4 Methods to Find an Article's Full Text from a Citation
1. When you have found a promising source in a print bibliography or footnotes, the foolproof method for getting access to the full-text is to check the Citation Linker found on the library's home page under Resources > Tools. Fill in as much of the citation as you can, but be sure to include either the journal name, ISSN (international standard serial number -- the journal's ID), DOI (digital object identifier) or PMID (unique identifier from PubMed).
2. Another method is to search for the Journal TITLE in the Electronic Journals List (search box below). Do not search for the article title, do not waste your time searching JSTOR or other databases.
Example of a Journal Citation (text in bold=title you want to search)
Fine, M. (1988) ‘Sexuality, Schooling, and Adolescent Females: The Missing Discourse of Desire’, Harvard Educational Review 58(1): 29–53.
3. If you are using Google Scholar to search, be sure to set up the "Library Links" option through Settings so that the "Find it @ IUPUI" option shows up. That way, when you run across article citations, say from ResearchGate or other sites, you'll be able to tell immediately if IUPUI can give you access to the article through our subscriptions.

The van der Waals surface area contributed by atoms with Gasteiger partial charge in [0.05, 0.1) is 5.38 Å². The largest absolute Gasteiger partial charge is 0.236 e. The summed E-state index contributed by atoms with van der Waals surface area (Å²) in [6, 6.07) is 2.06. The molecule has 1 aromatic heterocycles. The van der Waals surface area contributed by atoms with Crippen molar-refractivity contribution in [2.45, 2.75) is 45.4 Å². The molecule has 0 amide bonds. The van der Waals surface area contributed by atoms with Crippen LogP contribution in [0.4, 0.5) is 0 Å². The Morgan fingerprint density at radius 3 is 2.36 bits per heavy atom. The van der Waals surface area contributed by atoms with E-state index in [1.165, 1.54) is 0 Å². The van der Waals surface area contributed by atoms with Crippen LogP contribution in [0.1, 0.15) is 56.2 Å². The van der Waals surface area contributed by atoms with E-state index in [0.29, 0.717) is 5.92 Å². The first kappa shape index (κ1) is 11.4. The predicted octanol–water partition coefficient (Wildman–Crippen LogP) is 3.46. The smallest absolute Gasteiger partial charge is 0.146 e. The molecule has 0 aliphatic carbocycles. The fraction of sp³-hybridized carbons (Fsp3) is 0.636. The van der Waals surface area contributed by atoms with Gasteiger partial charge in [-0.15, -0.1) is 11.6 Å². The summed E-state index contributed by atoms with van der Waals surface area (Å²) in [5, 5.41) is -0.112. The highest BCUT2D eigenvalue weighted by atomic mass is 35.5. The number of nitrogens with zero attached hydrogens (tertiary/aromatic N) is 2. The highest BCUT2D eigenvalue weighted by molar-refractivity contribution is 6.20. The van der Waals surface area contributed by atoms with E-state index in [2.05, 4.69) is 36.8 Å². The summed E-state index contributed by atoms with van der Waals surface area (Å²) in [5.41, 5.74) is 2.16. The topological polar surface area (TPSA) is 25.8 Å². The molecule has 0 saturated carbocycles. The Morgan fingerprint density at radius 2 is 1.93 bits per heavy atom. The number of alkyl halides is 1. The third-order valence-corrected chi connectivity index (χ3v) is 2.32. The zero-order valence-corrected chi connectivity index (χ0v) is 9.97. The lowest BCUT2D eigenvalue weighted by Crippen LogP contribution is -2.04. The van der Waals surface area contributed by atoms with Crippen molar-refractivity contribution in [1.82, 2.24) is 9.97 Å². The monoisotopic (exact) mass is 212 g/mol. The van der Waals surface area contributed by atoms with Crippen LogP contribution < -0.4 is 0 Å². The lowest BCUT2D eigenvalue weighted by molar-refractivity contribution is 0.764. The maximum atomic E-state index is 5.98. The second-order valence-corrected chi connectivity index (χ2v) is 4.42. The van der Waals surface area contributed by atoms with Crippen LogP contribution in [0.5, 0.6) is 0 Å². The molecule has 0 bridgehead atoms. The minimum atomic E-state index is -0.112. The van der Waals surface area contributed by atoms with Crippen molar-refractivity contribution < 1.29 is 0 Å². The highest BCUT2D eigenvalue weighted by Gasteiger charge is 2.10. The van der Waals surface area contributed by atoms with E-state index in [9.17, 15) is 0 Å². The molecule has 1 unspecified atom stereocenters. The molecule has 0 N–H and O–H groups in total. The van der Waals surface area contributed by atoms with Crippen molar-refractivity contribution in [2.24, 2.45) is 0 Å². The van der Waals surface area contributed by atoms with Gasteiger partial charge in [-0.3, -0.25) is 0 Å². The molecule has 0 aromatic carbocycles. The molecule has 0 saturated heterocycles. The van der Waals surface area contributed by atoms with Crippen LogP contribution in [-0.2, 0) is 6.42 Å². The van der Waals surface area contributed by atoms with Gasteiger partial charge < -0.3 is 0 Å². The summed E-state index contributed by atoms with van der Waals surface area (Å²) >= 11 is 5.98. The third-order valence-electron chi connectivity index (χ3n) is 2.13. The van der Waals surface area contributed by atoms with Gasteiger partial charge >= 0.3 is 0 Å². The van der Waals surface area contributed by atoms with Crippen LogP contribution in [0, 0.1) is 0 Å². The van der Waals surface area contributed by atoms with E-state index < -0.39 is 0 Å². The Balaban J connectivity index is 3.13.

4. If we don't have access to the full-text of the journal, Interlibrary Loan (ILL) allows you to obtain journal articles at no cost to you. Delivery of most documents is done electronically via e-mail. See infographic below for steps to have the ILL request form automatically populate (fill in) for you.
Citation chaining is the name for a process in which you use an information source to find other work that is cited within the first source (backwards chaining) or cites to the first source (forward chaining).
Below I included a YouTube video on how citation chaining works in Google Scholar. Keep in mind that you should never have to pay for an article while you are at IUPUI. See "Finding the Full-Text of an Article" for how to access Interlibrary Loan. In this video, look for a "fluff word" that the researcher uses when searching.
Web of Science is a database that has a Citation Map feature that allows you to create a visualization of the citation chain for an article or information source. Here's a video that explains to use this great feature: